Infrastructure First, Shiny New Things Second

A screenshot of the collections search page from the Princeton Art Museum.
A screenshot of the collections search page from the Princeton Art Museum.

In 2017, the Princeton Art Museum radically expanded public access to its collections, but not through free admission (it already had that) or special events (it had those, too). Instead, it quietly released a piece of vital digital infrastructure: an open API, giving the public access to collection metadata and images.

An API (application programming interface) allows developers access to data that they can then incorporate into their own programs. In 2015 the Museum launched its five-year Collections Discovery Initiative to create open access to the scholarly documentation of its collections through continued cataloguing, conversion of data from analog to digital, and the development of dynamic search and discovery tools like data and image APIs.To head the development process, the museum re-hired Dan Brennan, a former archivist and collections and data management specialist who had left Princeton to work for New York’s Metropolitan Museum of Art. Under Brennan’s guidance, the new API launched in the spring of 2017.

The project initially emphasized the internal benefits of offering a better way to handle collections data on the museum’s own platforms, especially its web site. Previously, the collections had been available online, but through a labor-intensive process that made it challenging to keep up with cataloging and photography. Brennan says: “It came with this realization that the way they were doing that was completely unsustainable,” especially for future growth. But Brennan and other museum leaders also thought this data might be useful to others. Soon after the API launched, Brennan began reaching out to other departments.

Most of the work with the API outside of the museum so far has come from Princeton students themselves. It has allowed the museum to collaborate with students in departments like computer science who might not otherwise have a strong connection with the art museum. The API also offers Princeton professors teaching and research tools—like the ability to pull museum metadata and images directly into lessons—that are only just beginning to be explored.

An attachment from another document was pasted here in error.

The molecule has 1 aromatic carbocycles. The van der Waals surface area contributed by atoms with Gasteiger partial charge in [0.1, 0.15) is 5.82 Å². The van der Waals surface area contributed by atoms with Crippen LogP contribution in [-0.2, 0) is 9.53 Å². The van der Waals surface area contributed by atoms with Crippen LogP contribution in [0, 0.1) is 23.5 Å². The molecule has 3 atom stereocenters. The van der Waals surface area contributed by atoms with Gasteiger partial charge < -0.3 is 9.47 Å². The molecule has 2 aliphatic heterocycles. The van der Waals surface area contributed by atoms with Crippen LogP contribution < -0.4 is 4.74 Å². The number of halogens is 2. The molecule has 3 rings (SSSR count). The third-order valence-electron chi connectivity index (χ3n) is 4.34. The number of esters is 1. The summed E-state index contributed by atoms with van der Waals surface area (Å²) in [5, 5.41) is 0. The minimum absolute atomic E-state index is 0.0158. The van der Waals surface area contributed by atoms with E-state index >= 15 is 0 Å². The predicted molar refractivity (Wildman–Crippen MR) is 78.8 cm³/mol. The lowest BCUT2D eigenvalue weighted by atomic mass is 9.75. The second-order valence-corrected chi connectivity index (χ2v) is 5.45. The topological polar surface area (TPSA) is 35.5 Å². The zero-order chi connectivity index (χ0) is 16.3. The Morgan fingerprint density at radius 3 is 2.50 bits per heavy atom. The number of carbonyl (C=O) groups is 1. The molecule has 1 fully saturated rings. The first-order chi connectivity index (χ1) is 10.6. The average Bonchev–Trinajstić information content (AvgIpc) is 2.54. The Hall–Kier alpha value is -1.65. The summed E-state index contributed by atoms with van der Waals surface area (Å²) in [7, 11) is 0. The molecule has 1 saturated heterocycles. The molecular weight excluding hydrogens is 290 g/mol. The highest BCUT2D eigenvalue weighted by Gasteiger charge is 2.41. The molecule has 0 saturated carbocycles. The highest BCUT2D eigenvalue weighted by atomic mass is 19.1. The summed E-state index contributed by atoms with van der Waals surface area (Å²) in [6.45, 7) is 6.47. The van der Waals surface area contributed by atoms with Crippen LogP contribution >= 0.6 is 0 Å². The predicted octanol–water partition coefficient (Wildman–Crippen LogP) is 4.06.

The Princeton Art Museum API is representative of a shift in how museums are engaging with digital technologies, especially among institutions that have the resources to tackle large projects. Earlier digital museum projects tended to focus on what Brennan calls “shiny one-off things,” projects that required significant resources to build from scratch and might quickly become outdated. Now, museums are focusing on building high quality infrastructure so that future projects require less upfront investment.

A group of Princeton computer science students recently demonstrated the usefulness of such infrastructure. In a class that challenged them to create a software project that solved a campus problem, one team used the museum API to rebuild the campus art map. A version existed that had previously been commissioned by the museum, but, Brennan says, “these students built a more modern version in, like, three weeks” with the data they accessed through the API.

The API has had some surprising internal results at the museum as well. In addition to a revamped collection search, the data has allowed curators to see larger trends in the collection, including differences in how curators have described cultures or materials over time, or which parts of the collection are more heavily catalogued than others.

“When you can see the data collection as a whole, you see things about the collection that you don’t when close up,” Brennan says.

The museum’s API is open to everyone, and documentation is available on Github. Brennan is eager to see what other users might do with the data. One of his wildest dreams, he says, is for someone to create their own way to search the collection, one that privileges their interests and priorities rather than how the museum sees its collection. In the meantime, Brennan also sees the upcoming closing and rebuilding of the museum as an opportunity: “Thinking about how we can use digital tools to support a museum experience with collections while we don’t have a building is a very interesting challenge that we’re working on.”

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